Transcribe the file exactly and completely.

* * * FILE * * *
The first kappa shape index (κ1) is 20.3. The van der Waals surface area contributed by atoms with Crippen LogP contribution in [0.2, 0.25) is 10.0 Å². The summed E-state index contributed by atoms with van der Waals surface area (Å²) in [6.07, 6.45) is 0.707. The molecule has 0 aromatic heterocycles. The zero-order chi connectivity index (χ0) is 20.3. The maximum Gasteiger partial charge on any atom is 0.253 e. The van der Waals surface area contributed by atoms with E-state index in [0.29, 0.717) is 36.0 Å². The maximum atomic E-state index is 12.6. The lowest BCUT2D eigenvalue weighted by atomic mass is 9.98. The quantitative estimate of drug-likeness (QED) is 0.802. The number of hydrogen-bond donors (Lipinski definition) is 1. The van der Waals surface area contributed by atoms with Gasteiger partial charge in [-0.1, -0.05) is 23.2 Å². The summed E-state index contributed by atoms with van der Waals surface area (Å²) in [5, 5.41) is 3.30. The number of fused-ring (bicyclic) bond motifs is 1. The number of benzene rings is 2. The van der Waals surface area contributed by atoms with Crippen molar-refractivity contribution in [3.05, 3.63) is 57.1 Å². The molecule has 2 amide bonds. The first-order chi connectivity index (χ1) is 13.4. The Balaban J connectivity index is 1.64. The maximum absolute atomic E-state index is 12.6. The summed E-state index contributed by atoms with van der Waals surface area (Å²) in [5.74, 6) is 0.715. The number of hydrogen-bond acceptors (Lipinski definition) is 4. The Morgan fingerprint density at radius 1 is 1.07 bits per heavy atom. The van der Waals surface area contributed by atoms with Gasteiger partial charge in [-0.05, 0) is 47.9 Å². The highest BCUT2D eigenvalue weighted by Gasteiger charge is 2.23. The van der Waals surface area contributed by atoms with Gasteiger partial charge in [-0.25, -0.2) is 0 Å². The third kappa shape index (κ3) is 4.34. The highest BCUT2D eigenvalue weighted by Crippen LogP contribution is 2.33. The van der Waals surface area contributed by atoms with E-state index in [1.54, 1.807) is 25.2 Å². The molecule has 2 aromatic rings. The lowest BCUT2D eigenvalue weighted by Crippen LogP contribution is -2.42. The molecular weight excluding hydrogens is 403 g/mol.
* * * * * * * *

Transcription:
The first kappa shape index (κ1) is 20.3. The van der Waals surface area contributed by atoms with Crippen LogP contribution in [0.2, 0.25) is 10.0 Å². The summed E-state index contributed by atoms with van der Waals surface area (Å²) in [6.07, 6.45) is 0.707. The molecule has 0 aromatic heterocycles. The zero-order chi connectivity index (χ0) is 20.3. The maximum Gasteiger partial charge on any atom is 0.253 e. The van der Waals surface area contributed by atoms with E-state index in [0.29, 0.717) is 36.0 Å². The maximum atomic E-state index is 12.6. The lowest BCUT2D eigenvalue weighted by atomic mass is 9.98. The quantitative estimate of drug-likeness (QED) is 0.802. The number of hydrogen-bond donors (Lipinski definition) is 1. The van der Waals surface area contributed by atoms with Gasteiger partial charge in [-0.1, -0.05) is 23.2 Å². The summed E-state index contributed by atoms with van der Waals surface area (Å²) in [5, 5.41) is 3.30. The number of fused-ring (bicyclic) bond motifs is 1. The number of benzene rings is 2. The van der Waals surface area contributed by atoms with Crippen molar-refractivity contribution in [3.05, 3.63) is 57.1 Å². The molecule has 2 amide bonds. The first-order chi connectivity index (χ1) is 13.4. The Balaban J connectivity index is 1.64. The maximum absolute atomic E-state index is 12.6. The summed E-state index contributed by atoms with van der Waals surface area (Å²) in [5.74, 6) is 0.715. The number of hydrogen-bond acceptors (Lipinski definition) is 4. The Morgan fingerprint density at radius 1 is 1.07 bits per heavy atom. The van der Waals surface area contributed by atoms with Gasteiger partial charge in [-0.05, 0) is 47.9 Å². The highest BCUT2D eigenvalue weighted by Gasteiger charge is 2.23. The van der Waals surface area contributed by atoms with Gasteiger partial charge in [-0.25, -0.2) is 0 Å². The third kappa shape index (κ3) is 4.34. The highest BCUT2D eigenvalue weighted by Crippen LogP contribution is 2.33. The van der Waals surface area contributed by atoms with E-state index in [1.54, 1.807) is 25.2 Å². The molecule has 2 aromatic rings. The lowest BCUT2D eigenvalue weighted by Crippen LogP contribution is -2.42. The molecular weight excluding hydrogens is 403 g/mol.